Predicting data saturation using mathematical models from ecological research
Sample size in surveys with open-ended questions relies on the principle of data saturation.
Determining the point of data saturation is complex because researchers only have information on what they have found.
This app uses mathematical modeling to describe and extrapolate the accumulation of themes during the course of a study and help researchers determine point of data saturation.
In this project, we developed an agent-based model (ABM) by adopting a unified view of peer review and publication systems and calibrating it with empirical journal data in the biomedical and life sciences. This ABM may help in better understanding the determinants of the scientific publication system and in assessing the performance of the most promising alternative systems of peer review.Click edit button to change this text.
In this project, we used a previously developed agent-based model of the scientific publication and peer-review (PR) systems calibrated with empirical data to compare the efficiency of five alternative peer-review systems with the conventional system. We modelled two systems of immediate publication, with and without online reviews from the community (crowdsourcing PR), a system with only one round of reviews and revisions allowed (re-review opt-out) and two review-sharing systems in which rejected manuscripts are resubmitted along with their past reviews to any other journal (portable PR) or to only those of the same publisher but of lower impact factor (cascade PR). The review-sharing systems outperformed or matched the performance of the conventional one in all peer-review efficiency metrics, and showed a large decrease in total time of the peer-review process and total time devoted by reviewers to complete all reports in a year.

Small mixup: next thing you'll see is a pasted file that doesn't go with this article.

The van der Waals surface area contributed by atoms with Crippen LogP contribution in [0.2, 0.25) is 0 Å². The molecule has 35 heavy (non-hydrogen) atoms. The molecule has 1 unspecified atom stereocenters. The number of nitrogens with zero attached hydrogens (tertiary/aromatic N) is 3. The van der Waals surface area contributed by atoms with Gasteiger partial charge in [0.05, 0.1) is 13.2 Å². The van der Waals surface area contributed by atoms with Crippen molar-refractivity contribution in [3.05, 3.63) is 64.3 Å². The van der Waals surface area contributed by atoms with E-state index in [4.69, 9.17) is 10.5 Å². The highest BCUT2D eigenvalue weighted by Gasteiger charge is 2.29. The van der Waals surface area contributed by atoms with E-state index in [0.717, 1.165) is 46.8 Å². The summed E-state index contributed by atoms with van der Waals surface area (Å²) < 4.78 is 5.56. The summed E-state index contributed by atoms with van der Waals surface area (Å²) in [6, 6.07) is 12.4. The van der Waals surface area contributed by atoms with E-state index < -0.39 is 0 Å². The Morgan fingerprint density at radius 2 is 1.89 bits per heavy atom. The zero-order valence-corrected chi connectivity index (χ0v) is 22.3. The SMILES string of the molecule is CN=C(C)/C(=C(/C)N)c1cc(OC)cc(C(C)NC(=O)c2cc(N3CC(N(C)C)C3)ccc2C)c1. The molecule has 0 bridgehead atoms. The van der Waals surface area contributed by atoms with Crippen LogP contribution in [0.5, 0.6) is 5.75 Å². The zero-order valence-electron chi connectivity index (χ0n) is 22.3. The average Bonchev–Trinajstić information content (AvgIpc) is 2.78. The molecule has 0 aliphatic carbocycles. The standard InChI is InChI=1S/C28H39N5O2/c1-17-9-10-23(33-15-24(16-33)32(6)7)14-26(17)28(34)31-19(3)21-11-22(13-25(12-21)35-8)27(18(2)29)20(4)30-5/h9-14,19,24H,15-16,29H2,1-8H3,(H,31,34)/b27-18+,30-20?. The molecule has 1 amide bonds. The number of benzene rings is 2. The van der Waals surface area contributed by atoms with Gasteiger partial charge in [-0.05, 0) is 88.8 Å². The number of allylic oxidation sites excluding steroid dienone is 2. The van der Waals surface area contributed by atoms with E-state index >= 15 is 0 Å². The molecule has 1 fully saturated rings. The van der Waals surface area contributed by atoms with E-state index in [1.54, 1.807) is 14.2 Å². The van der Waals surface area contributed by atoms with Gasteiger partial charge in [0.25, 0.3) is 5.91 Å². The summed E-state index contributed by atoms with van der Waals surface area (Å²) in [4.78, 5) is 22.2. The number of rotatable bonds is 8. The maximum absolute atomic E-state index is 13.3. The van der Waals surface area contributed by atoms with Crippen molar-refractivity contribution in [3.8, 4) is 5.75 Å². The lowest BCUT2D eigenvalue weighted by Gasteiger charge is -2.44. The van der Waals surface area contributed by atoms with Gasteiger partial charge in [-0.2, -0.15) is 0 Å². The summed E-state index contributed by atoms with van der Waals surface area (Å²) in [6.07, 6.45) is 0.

In this project, we used mathematical modeling to estimate the overall quantitative annual demand for peer review and the supply in biomedical research. We found that for 2015, across a range of scenarios, the supply exceeded by 15% to 249% the demand for reviewers and reviews, however, 20% of the researchers performed 69% to 94% of the reviews. Among researchers actually contributing to peer review, 70% dedicated 1% or less of their research work-time to peer review while 5% dedicated 13% or more of it. An estimated 63.4 million hours were devoted to peer review in 2015, among which 18.9 million hours were provided by the top 5% contributing reviewers.
Does clinical research effort match public health needs?
A large-scale mapping of 115,000 randomized trials and 2.2 billion disability-adjusted life years.
Power and sample size calculation for meta-epidemiological studies
Meta-epidemiological studies are used to compare treatment effect estimates between randomized clinical trials with and without a characteristic of interest. In this method, one identifies a number of meta-analyses that included at least one trial with and without the characteristic, concerning a variety of medical conditions and interventions. For each meta-analysis, treatment effect estimates are compared between trials with and without the characteristic (eg by estimating a ratio of odds ratios or a difference in standardized mean differences). The mean impact of the characteristic is then estimated across all meta-analyses.